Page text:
Across the Boards – ET Spring 2015


Upper Grand DSB Critical Thinking Initiative

A new pilot project to help students build their critical thinking skills got under way in September in several Upper Grand DSB schools. Headed by University of Toronto psychology professor Dr. Christopher DiCarlo, author of a book on the subject, the week-long program was offered at Centre Dufferin District High School in Shelburne and at two Guelph high schools, Guelph Collegiate Vocational Institute and Centennial Collegiate Vocational Institute, where students were given training in how to think critically and develop their analytic abilities. According to a news report in the Guelph Mercury, the board is interested in possibly expanding the program and developing it as a model for teachers to use in their classrooms.

For more information, read “Guelph Students to Take Part in Critical Thinking Pilot Project,” by Scott Tracey, www.GuelphMercury.com, July 31, 2014, search on DiCarlo.

York Region DSB Supports Ontario Heritage

Every summer for 37 years, the York Region DSB has sponsored a hands-on program to teach grade 12 students about Canada’s Aboriginal and European heritage. The Boyd Archaeological Field School, operated by the Toronto and Region Conservation Authority and several other partners, gives students two weeks of in-class lectures and hands-on archaeological experience under the guidance of teachers, Aboriginal educators and certified archaeologists. Since 2005-06, work has been ongoing at the Sebastien site north of Pickering, a Huron settlement dating to the 13th century. Students participating in the field school earn a university preparatory credit in interdisciplinary studies.

For more information, visit www.yrdsb.ca/Programs/Pages/ or www.trca.on.ca/the-living-city/land/archaeology/education.dot.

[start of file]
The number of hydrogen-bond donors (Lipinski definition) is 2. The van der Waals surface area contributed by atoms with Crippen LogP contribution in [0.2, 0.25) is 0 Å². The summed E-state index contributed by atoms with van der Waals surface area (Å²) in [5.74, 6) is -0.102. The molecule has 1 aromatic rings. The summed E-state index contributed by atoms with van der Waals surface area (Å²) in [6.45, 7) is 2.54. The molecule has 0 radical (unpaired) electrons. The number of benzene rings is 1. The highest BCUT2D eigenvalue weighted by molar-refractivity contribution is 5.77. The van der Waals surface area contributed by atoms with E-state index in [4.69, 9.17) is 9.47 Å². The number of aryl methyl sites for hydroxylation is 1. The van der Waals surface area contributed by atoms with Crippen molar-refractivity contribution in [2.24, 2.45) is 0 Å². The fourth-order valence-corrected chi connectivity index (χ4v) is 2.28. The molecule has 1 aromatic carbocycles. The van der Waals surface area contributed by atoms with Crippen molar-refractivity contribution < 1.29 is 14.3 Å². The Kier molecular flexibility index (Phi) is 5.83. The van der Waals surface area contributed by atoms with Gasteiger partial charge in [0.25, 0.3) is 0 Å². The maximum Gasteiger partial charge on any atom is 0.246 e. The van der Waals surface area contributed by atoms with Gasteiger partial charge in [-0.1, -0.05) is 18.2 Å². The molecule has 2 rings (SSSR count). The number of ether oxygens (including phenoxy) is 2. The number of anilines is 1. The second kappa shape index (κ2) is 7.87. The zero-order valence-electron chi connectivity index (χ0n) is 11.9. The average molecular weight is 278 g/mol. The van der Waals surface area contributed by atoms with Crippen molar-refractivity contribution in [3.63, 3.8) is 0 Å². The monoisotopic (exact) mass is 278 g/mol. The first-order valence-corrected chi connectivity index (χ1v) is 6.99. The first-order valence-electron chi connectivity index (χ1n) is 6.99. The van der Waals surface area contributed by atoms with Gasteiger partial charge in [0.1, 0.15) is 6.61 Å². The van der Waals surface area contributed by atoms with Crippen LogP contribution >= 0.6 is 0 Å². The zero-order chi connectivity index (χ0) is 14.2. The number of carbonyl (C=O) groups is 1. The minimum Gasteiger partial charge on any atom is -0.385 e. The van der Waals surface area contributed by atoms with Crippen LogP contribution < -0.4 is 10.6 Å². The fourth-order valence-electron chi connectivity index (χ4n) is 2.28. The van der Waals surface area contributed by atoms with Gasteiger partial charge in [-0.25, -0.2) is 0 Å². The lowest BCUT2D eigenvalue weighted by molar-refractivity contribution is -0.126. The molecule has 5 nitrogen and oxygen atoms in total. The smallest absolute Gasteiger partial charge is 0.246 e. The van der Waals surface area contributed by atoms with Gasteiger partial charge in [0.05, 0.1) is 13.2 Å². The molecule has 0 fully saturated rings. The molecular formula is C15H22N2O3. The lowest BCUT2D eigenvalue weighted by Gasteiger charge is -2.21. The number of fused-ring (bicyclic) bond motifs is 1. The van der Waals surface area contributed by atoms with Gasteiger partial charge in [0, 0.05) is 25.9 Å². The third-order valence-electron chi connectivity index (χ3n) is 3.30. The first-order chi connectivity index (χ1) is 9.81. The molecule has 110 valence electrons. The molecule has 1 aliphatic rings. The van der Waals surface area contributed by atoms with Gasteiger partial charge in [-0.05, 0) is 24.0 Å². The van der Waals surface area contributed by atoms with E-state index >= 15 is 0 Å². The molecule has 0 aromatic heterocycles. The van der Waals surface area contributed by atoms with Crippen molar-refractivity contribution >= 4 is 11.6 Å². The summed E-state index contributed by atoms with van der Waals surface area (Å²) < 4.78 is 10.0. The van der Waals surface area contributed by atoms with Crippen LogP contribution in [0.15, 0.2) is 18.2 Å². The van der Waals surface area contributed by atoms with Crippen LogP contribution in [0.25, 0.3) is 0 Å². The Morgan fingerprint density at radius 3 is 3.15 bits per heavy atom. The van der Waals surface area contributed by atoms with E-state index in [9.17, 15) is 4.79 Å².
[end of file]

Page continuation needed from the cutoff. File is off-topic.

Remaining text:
Ottawa-Carleton DSB Welcomes Royalty

In September, Centennial Public School in Ottawa hosted the Crown Prince and Princess of Denmark as they officiated at the school’s special anti-bullying event. The royal couple attended the swearing-in ceremony of the school’s Walk Away, Ignore, Talk it Out, Seek Help (WITS) program, where children committed to follow the WITS guidelines. WITS is a Canadian anti-bullying program for elementary students, created in 1993, that uses children’s literature to illustrate strategies for combatting bullying. Crown Princess Mary is very involved in anti-bullying education in Denmark; her charity, the Mary Foundation, launched Free of Bullying, a program aimed at children ages 3 to 8, in 2007.

For more information, contact Sharlene Hunter, communications, Ottawa-Carleton DSB, 613-596-8264, or visit www.witsprogram.ca or www.maryfonden.dk/en/free-of-bullying.

Halton DSB’s Noteworthy Resources

In September, the Halton District School Board added to its website a new video promoting awareness about mental health issues in children and teenagers. Designed for parents, the video emphasizes the important role of schools and the community in providing safe and non-judgmental support for people who suffer from mental health issues, stressing that many are reluctant to seek help out of fear of a stigma associated with their illnesses. The website also features a selection of other resources, including a series of videos with Dr. Ian Manion, the executive director of the Ontario Centre of Excellence for Child and Youth Mental Health.

To access the mental health video, visit www.hdsb.ca  and click on the Mental Health and Well-being link under the Parents Info tab.

In October, the New York Times published an article by Jeff Z. Klein featuring the Halton Student Concussion Education Project, an online education resource that was integrated into the board’s grade 9 health curriculum in September. The article appeared in the October 4, 2014,issue.

To read the article, visit www.hdsb.ca and click on the Spotlight on Schools link under the Newsroom tab.

Safe Schools Mobile App for Rainbow DSB Students

This year, the Rainbow District School Board is piloting a free mobile app designed to support student safety. The app, called Stand Up, Speak Out, allows users to send anonymous messages about safety issues directly to administrators at the pilot schools. Eight of the board’s schools, both elementary and secondary, are involved in the pilot. The app is available for iPhone and Android devices and includes additional information on community health and safety resources.

For more information, contact Nicole Charette, communications, Rainbow District School Board, (705) 674-3171, ext. 7217.